chains=3,iter=50000,cores=3,
                  diagnostic_file=file.path(tempdir(), "df.csv"))

Interaction_Model=stan_glm(Accept_Reject~Discount+Floor+Discount*Floor, 
                  family = binomial(link = "logit"), 
                  data=sonadata_clean, 
                  prior = student_t(df=5,location = NULL,scale = NULL,autoscale = TRUE),
                  #prior_intercept = normal(), 
                  #prior_PD = TRUE, 
                  algorithm = c("sampling"), 
                  mean_PPD = TRUE,
                  adapt_delta = 0.95, 
                  #QR = FALSE, 
                  #sparse = FALSE,
                  chains=3,iter=50000,cores=3,
                  diagnostic_file=file.path(tempdir(), "df.csv"))

form the loo output I can see that you are using 75000 posterior draws, which is probably about 71000 more than you would need taking into account that you seem to have quite simple model (p_loo around 4-6) and plenty of observations so that the posterior is likely to be very easy

The reason I am using so many steps is because of bayestestR::bayesfactor_models(). I was initially using 5,000 draws, but then when I ran this command to compare my models I got this message in the console…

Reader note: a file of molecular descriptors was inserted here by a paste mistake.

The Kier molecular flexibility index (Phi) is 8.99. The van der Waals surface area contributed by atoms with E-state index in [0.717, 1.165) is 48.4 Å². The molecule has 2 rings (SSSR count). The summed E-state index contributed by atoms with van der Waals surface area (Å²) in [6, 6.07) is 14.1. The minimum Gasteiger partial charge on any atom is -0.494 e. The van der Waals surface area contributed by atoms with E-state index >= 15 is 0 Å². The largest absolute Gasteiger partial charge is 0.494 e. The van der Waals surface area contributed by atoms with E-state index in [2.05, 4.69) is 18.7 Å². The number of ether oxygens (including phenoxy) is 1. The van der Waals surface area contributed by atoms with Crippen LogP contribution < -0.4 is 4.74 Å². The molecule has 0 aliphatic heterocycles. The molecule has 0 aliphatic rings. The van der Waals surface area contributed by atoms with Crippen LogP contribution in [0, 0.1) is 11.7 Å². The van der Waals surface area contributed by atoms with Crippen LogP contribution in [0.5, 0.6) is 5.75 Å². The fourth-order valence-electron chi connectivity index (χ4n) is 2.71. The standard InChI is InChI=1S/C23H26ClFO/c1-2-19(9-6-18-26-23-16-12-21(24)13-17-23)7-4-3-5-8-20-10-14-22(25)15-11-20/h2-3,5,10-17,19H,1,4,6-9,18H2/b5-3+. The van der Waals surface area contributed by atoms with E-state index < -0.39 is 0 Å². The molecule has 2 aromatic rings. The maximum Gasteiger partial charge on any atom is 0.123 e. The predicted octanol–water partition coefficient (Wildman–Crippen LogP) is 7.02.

Bayes factors might not be precise.
For precise Bayes factors, it is recommended sampling at least 40,000 posterior samples.Computation of Bayes factors: estimating marginal likelihood, please wait..

…so I added another 0 and made it 50,000 draws to be safe.

If one “floor” or “discount” would have an effect, how would you like to measure if that effect is practically interesting? Change in probability of accepting? Something else?

Sorry, I forgot that you were doing that, too. I know it needs much more draws to have any hope for stable computation.